After an one hour tuk tuk ride (which I don’t recommend), followed by a 14 hour overnight train journey (which I didn’t sleep on due to cockroaches on my bed) and a three hour drive up a mountain range in a crowded jeep – we finally made it to Darjeeling. It was worth every minute of the uncomfortable journey.
We instantly relaxed as soon as we jumped off the jeep into the cool air, checked into our heritage hotel and had a wander around the clean streets of The Mall. As it was Sunday many of the stores and cafes in the town were closed which meant we didn’t feel too guilty about relaxing in our hotel and not doing anything touristy. The next day we realised we had been in Darjeeling a nearly 24 hours and still hadn’t tasted a cup of the famous tea from that region. We quickly righted this wrong and set about a ‘tea crawl’ through our new favourite place. It was raining and cloudy which made for a perfect backdrop to sit and sip tea.
We started at Glenary’s, a casual bakery with wide bay windows so we could sit and watch the clouds roll over while we sipped black tea and devoured their yummy pastries. Our next stop was Goodricks which is a specialist tea parlour (of which there are many in Darjeeling) where we tasted white tea. We had had a bit too much at by this stage so we wandered the shops and sat on Observatory Hill watching people go by. We decided to save the best until last and visited The Windemere for a traditional high tea. The hotel was very English colonial which made a very cosy setting as we feasted on fresh scones and cheese and pickle sandwiches. It was a perfect way to spend the afternoon, that was until I got sick. Not sure what got me but it meant the rest of the night we were out of action.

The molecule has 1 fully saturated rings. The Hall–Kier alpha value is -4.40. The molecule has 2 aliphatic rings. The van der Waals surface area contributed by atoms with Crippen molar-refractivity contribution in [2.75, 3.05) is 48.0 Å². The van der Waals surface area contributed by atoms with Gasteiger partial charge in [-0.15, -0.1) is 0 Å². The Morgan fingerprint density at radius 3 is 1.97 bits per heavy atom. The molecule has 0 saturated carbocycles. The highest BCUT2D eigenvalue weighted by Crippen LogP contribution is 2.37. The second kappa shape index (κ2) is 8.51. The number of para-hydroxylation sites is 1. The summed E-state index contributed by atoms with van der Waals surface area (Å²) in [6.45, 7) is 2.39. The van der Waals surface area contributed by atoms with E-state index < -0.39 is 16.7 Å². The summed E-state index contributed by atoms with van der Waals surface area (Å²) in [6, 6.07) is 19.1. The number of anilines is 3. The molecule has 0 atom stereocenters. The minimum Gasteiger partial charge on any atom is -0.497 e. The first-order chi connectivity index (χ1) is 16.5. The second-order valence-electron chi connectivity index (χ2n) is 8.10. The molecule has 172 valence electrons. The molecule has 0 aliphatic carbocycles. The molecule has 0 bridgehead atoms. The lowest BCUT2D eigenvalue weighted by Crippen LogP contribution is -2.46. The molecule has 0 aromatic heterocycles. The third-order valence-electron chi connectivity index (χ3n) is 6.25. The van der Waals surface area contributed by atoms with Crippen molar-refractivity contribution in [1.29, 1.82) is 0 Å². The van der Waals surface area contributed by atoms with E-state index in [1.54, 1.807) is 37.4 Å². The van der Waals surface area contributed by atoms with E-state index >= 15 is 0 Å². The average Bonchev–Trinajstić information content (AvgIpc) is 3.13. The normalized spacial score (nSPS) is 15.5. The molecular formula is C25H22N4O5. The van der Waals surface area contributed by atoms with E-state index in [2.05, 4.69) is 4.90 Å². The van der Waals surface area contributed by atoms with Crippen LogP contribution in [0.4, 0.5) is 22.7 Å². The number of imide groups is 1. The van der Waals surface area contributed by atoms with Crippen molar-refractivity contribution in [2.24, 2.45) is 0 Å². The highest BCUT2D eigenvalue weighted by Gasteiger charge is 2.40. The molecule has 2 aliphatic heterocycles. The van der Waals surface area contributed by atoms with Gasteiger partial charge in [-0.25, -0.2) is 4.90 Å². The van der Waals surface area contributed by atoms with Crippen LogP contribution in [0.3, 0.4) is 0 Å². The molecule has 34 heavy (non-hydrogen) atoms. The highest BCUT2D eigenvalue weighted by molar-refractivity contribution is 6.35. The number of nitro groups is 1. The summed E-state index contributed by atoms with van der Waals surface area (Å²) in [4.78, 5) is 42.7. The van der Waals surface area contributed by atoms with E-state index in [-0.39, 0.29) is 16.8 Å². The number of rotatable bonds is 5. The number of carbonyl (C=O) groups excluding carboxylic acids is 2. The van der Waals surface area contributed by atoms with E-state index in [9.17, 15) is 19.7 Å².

The next day was even cloudier then the day before, so much so we could barely see in front of us as we walked. It was so cool to think we were so high we were in the clouds but it was also kind of creepy like something out of a horror movie. We branched out from tea and shopping and took a walk around Observatory Hill before climbing up to the top. It wasn’t a very big climb at all, but when you got up there it was like a whole new place of its own. The hill is home to many different temples and shrines that welcome both Buddism and Hindu religions. The whole place was covered in prayer flags which combined with the colorful temples made for a bright scene. The temples, like so many in India, was accompanied by a host of monkeys. It still fun watching them play amongst the buildings and swinging on the flags. It wasn’t so fun when four monkeys bared their teeth at James when he got a little too close for a photo. We took that as our cue to leave and wandered down the slope while checking out the scenery.
It is famous for its scenery as it is one of the places that you can see Mt Everest on a clear day. There are even trips to nearby Tiger Hill that you can watch the sunrise over Everest and three of the other biggest mountains in the world. We got up at 3am in an attempt to go and view the most recommended thing to do in Darjeeling. However as we walked outside to torrential rain to be stood up by our pre booked taxi we realized it wasn’t meant to be.
Darjeeling feels like a small town when in actual fact it is quite big. For a town that is three hours drive from the nearest transport links it is quite cosmopolitain which makes for interesting people watching. From the traditional women in Saris, to teenagers hanging outside the mall, and Tibetan monks walking down the streets – it is never short of diversity. It was a perfect place to relax after several big cities!